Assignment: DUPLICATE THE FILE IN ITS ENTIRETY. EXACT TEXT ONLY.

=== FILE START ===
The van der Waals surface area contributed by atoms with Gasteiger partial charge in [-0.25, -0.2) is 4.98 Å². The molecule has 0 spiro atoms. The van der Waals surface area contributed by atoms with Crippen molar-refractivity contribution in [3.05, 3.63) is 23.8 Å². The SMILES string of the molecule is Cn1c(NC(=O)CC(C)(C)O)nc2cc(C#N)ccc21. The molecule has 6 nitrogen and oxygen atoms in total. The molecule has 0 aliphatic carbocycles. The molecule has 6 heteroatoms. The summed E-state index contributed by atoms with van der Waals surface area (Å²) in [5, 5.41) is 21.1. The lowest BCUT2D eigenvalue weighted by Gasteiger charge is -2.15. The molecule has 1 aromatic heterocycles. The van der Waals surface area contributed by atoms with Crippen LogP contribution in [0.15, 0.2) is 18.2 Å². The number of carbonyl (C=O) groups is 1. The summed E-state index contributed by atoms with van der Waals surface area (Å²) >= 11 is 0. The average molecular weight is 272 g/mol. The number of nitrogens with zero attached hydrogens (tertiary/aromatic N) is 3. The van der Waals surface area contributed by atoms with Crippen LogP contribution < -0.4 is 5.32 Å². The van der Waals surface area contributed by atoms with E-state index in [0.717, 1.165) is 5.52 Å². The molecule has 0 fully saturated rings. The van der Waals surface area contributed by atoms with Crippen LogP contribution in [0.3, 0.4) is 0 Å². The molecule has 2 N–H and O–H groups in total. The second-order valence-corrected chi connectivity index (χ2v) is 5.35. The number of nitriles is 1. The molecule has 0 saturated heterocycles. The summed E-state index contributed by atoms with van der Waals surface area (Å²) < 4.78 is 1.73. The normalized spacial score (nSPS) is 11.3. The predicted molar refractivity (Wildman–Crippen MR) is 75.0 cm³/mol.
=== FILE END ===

The van der Waals surface area contributed by atoms with Gasteiger partial charge in [-0.25, -0.2) is 4.98 Å². The molecule has 0 spiro atoms. The van der Waals surface area contributed by atoms with Crippen molar-refractivity contribution in [3.05, 3.63) is 23.8 Å². The SMILES string of the molecule is Cn1c(NC(=O)CC(C)(C)O)nc2cc(C#N)ccc21. The molecule has 6 nitrogen and oxygen atoms in total. The molecule has 0 aliphatic carbocycles. The molecule has 6 heteroatoms. The summed E-state index contributed by atoms with van der Waals surface area (Å²) in [5, 5.41) is 21.1. The lowest BCUT2D eigenvalue weighted by Gasteiger charge is -2.15. The molecule has 1 aromatic heterocycles. The van der Waals surface area contributed by atoms with Crippen LogP contribution in [0.15, 0.2) is 18.2 Å². The number of carbonyl (C=O) groups is 1. The summed E-state index contributed by atoms with van der Waals surface area (Å²) >= 11 is 0. The average molecular weight is 272 g/mol. The number of nitrogens with zero attached hydrogens (tertiary/aromatic N) is 3. The van der Waals surface area contributed by atoms with Crippen LogP contribution < -0.4 is 5.32 Å². The van der Waals surface area contributed by atoms with E-state index in [0.717, 1.165) is 5.52 Å². The molecule has 0 fully saturated rings. The van der Waals surface area contributed by atoms with Crippen LogP contribution in [0.3, 0.4) is 0 Å². The molecule has 2 N–H and O–H groups in total. The second-order valence-corrected chi connectivity index (χ2v) is 5.35. The number of nitriles is 1. The molecule has 0 saturated heterocycles. The summed E-state index contributed by atoms with van der Waals surface area (Å²) < 4.78 is 1.73. The normalized spacial score (nSPS) is 11.3. The predicted molar refractivity (Wildman–Crippen MR) is 75.0 cm³/mol.